8. Shri Kaul further referred to the provisions of Section 27 of the General Clauses Act, Section 3(c) of the Indian Post Office Act, Section 114 of the Evidence Act and the decisions of Harcharan Singh v.Shiv Rani (AIR 1981 SC 1284) and Ganga Ram v. Phulwati (AIR 1970 Allahabad 446).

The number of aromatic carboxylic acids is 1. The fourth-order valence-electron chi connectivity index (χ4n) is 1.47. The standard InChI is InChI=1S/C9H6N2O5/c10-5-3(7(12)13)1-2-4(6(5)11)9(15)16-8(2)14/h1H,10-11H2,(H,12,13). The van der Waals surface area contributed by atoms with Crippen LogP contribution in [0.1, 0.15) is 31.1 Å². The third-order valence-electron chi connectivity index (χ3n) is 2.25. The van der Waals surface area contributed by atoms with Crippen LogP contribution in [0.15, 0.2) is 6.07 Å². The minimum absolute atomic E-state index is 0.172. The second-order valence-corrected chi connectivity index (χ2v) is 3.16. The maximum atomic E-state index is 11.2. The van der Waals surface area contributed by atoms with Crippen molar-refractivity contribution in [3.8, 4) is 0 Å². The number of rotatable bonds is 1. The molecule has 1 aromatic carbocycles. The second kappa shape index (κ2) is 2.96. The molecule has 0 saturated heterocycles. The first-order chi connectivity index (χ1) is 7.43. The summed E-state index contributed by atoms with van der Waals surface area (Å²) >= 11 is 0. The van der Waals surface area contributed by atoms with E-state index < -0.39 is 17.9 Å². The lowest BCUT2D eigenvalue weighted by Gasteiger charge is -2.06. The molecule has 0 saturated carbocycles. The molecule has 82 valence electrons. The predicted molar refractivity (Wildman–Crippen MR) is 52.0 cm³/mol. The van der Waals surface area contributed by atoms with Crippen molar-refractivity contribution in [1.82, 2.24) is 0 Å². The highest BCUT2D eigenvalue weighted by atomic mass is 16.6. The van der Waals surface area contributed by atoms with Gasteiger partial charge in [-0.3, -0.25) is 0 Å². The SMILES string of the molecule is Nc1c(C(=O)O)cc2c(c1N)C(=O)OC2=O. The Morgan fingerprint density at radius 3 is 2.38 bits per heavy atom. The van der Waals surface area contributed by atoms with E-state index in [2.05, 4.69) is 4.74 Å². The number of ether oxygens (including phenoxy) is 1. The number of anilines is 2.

9. Section 27 of the General Clauses Act is to the effect that where under any Act a document is required to be served by post then, unless a different intention appears, the service shall be deemed to be effected by properly addressing, prepaying and posting by Regd. post a letter containing the said document. It further lays down that unless the contrary is proved, such service shall be deemed to have been effected at the time at which the letter would be delivered in the ordinary course of post. Thus this section lays down a presumption in respect of service by post where such a mode of service is mentioned in the Act but the said presumption is specifically made a rebuttable presumption. Section 114 of the Evidence Act contains Illustration (f) which reads that there was presumption that the common course of business has been followed in particular cases. But it is further mentioned that when the question is whether a letter had been received, which had been posted, the fact that the usual course of post was interrupted by disturbances would also have to be considered to decide whether the presumption above-mentioned should be drawn. So far as Section 3(c) of the Indian Post Office Act it reads as follows:- "the delivery of a postal article at the house or office of the addressee, or to the addressee or his servant or agent or other person considered to be authorized to receive the article according to the usual manner of delivering postal articles to the addressee, shall be deemed to be delivery to the addressee." 10. It is, therefore, seen that these statutory provisions lay down a presumption of service in the normal course of an article despatched by post but that such a presumption is specifically mentioned to be a rebuttable presumption. In the Supreme Court judgment cited by Shri Kaul it is found stated at page 1288, referring to the provisions of Section 27 of the General Clauses Act as well as Section 114 of the Evidence Act, that these presumptions are rebuttable and that in the absence of proof to the contrary the presumption of proper service of effective service would arise. To similar effect is the decision of the Allahabad High Court also.